Teemill Updates

SEO: How to get a top spot on Google

Dominating a search on google can be more lucrative than even the biggest and best shop on Oxford Street – and it follows that that spot could be occupied by you. But how?  It’s not about money. You need clear thinking, attention to detail, perseverance and a formula for success.

In this blog post, we’ll explain how to understand Google and the decisions it makes. We’ll also explain how we take care of a lot of the technical and coding side of SEO and understand the things you can do to optimise your Teemill store and make more money selling t-shirts online.

No shortcuts.

There’s a trick or hack to get a top spot on Google. Their very success depends on it’s ability to give users genuine, quality content at the top of search results. They’re better than everyone at finding cheaters and that’s why they’re the top search engine. And they have thousands of employees dedicated to this mission. Trying to cheat google will only end one way.

So whether you agree with their tax affairs or not, you’re going to have to think of them as being ultra merciless about rewarding honesty, professionalism, accuracy, quality and fairness – and brutal with anything else. Accept that SEO is not human and forgiving: An ok description is not good enough. Having done most of your SEO is not all of it. Don’t expect to show up for a search on “T-shirts” if your shop says it’s selling “Bat themed tees”

About 80% of the traffic goes to the top result for any search on Google. In the words of Ricky Bobby in Talledega Nights, If you ain’t first you’re last

So what specifically do we need to do to grab the top spot off our competitor? Well, there’s an immensely complex set of algorithms, or programs, that will judge your worthiness for those top ranking spots, and these change all the time. But don’t let that put you off. There’s one consistent theme throughout that anyone can understand and everything google does is related to it.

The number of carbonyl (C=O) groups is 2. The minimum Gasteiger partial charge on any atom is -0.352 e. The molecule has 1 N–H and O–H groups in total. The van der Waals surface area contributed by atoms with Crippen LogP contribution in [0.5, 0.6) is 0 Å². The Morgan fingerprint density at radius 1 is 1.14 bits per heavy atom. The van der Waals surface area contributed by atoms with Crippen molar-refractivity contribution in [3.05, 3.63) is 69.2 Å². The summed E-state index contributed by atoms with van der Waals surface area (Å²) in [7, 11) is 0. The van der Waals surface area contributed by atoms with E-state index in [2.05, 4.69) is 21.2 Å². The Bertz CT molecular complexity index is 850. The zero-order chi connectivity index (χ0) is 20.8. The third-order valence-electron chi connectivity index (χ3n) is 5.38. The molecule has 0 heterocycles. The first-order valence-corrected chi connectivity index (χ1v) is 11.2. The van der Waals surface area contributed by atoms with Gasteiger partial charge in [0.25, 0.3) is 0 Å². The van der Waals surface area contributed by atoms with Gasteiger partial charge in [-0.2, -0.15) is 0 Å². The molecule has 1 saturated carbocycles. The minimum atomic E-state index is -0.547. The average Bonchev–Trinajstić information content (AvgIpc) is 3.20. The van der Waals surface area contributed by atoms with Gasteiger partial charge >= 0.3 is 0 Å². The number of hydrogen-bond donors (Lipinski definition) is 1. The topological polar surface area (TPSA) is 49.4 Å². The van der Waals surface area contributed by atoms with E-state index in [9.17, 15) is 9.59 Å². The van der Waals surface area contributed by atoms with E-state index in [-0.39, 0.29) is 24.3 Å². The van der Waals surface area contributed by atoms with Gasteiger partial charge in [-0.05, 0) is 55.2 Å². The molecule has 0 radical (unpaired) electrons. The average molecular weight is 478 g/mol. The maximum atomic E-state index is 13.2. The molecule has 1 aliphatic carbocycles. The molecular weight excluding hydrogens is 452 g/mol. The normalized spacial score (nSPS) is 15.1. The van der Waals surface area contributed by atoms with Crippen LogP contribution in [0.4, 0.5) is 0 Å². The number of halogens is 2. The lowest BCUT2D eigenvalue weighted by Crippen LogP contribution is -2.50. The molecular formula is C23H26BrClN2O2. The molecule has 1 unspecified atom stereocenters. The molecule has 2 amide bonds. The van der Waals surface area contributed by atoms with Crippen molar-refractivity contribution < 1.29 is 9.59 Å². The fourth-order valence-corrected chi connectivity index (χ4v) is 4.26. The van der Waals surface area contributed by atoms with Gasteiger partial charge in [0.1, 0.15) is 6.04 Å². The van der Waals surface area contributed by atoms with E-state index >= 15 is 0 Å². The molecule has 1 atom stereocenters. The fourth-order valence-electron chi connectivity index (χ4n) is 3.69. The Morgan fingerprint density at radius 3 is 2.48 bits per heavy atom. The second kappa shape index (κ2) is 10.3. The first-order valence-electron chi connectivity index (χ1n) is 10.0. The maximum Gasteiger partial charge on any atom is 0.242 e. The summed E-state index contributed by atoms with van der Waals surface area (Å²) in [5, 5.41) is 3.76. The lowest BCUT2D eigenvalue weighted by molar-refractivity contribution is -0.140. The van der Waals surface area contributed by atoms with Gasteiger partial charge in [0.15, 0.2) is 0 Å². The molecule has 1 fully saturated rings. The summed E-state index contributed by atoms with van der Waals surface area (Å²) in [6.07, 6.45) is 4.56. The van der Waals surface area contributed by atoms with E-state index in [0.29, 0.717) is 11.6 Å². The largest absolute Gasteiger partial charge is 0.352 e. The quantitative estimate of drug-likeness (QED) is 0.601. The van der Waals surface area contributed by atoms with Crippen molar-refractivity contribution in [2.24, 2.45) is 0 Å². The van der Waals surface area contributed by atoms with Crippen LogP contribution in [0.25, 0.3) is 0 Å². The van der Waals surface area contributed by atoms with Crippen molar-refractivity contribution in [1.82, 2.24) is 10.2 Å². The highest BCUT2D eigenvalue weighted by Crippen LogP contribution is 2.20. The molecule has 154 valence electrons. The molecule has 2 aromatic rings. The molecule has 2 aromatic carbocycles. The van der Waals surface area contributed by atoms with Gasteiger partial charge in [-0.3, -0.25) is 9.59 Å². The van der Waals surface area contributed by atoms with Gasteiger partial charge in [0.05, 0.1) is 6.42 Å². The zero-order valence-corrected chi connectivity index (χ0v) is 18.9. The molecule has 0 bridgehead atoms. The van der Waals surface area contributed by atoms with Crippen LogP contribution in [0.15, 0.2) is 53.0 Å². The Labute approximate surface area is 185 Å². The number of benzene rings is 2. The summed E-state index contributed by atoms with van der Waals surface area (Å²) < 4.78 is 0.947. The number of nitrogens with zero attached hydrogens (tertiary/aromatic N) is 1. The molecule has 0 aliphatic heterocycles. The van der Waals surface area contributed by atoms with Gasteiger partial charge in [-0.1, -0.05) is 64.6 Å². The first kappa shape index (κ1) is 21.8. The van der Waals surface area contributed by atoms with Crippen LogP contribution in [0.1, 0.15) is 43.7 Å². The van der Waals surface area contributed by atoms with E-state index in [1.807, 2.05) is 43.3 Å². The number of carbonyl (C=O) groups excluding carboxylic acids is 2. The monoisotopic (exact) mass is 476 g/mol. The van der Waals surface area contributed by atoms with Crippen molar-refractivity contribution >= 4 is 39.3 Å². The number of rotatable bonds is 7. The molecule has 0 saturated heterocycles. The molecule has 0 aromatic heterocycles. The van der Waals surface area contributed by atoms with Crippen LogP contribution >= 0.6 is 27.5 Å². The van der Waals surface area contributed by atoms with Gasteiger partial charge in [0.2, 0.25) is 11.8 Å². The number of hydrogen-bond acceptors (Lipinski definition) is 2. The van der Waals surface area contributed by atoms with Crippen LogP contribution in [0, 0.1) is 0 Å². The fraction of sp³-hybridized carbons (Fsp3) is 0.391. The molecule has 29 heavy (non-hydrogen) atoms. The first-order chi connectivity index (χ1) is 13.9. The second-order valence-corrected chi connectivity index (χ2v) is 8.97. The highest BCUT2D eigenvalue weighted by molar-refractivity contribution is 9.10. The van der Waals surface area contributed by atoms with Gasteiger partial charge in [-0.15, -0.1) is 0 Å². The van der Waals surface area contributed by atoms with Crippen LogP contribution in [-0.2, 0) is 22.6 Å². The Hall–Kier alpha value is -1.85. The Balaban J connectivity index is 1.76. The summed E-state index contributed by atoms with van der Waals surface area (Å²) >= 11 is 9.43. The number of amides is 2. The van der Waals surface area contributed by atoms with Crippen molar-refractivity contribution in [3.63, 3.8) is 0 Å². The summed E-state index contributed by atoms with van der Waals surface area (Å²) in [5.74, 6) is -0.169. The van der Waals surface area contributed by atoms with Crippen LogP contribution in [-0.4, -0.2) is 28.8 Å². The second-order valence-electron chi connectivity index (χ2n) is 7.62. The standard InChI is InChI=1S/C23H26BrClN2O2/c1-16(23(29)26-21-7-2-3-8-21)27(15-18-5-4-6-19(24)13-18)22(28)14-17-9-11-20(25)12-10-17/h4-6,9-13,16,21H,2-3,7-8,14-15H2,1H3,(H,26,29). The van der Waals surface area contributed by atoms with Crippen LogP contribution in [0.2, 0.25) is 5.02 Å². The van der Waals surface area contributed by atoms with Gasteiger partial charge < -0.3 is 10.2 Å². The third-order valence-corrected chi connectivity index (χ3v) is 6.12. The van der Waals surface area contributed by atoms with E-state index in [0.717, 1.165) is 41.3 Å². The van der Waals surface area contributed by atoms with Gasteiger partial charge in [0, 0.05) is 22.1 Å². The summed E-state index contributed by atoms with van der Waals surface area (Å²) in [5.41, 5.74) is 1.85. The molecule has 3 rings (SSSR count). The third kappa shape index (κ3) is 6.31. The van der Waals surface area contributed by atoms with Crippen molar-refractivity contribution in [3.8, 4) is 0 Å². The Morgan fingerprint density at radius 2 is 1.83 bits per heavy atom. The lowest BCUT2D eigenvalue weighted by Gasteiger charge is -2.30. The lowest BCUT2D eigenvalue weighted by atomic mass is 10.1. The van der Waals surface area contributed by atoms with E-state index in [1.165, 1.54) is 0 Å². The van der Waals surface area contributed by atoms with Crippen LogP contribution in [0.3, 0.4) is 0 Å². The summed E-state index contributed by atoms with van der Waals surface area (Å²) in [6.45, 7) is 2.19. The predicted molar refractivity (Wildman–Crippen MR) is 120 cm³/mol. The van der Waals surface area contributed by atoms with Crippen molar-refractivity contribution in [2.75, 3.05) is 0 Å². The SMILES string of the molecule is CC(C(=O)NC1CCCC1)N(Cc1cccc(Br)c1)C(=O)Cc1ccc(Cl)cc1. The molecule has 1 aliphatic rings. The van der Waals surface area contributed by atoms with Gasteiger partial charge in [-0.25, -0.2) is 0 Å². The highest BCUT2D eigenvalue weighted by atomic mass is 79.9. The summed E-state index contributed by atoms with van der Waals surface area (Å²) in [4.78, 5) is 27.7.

Think of variables like a department store

The best way to explain it is to think of your website like a real life shop, on a high street. Google started out questioning how to make the best search engine and using biomimicry you can see why a shop is a good analogy: Human’s had already worked out the format that we like to find things in. A long line of square shops, with big words over the top that say what’s in them, big windows so we can see what sort of stuff is in them. And if you go into a supermarket, ailes so things are labelled and arranged by category, with more space left to more popular things.

Translate that online and you can understand every possible decision google might ever make in context.

Why do Google punish slow page loading speeds? Imagine trying to get into a supermarket but the door takes a minute to open and you have the answer. Why do they reward big keywords in big titles at the top of pages? Well, imagine walking down a highstreet where all the signs are removed. Google is a virtual high street. Start thinking of your shop in the same way to unlock SEO opportunities.

Google work really hard to make their algorithm “see” and “think” like a person. The program has ‘bots’ or crawlers that cruise round the internet and check out your shop, sending back data to Google servers almost like a mystery shopper doing a review. They read your titles, descriptions, even look at what’s in the photo to see if they match (that technology got spun off into the “search by image” feature, which you might have seen).

Choose the right words

We start by walking down the imaginary high street, looking for a [insert word here] that you sell and the goal would be to find your store before all other stores. First, that word needs to be big and clear on the homepage, and maybe in the URL. It’s no good having a sign that says Mr Nighttime Novelty Shop Tees if the customer is looking for Bat T-shirts. Ask yourself, when you write that product name or description, what do you really mean?  Some people call this keyword research: It’s the art of answering this question: What IS it, specifically?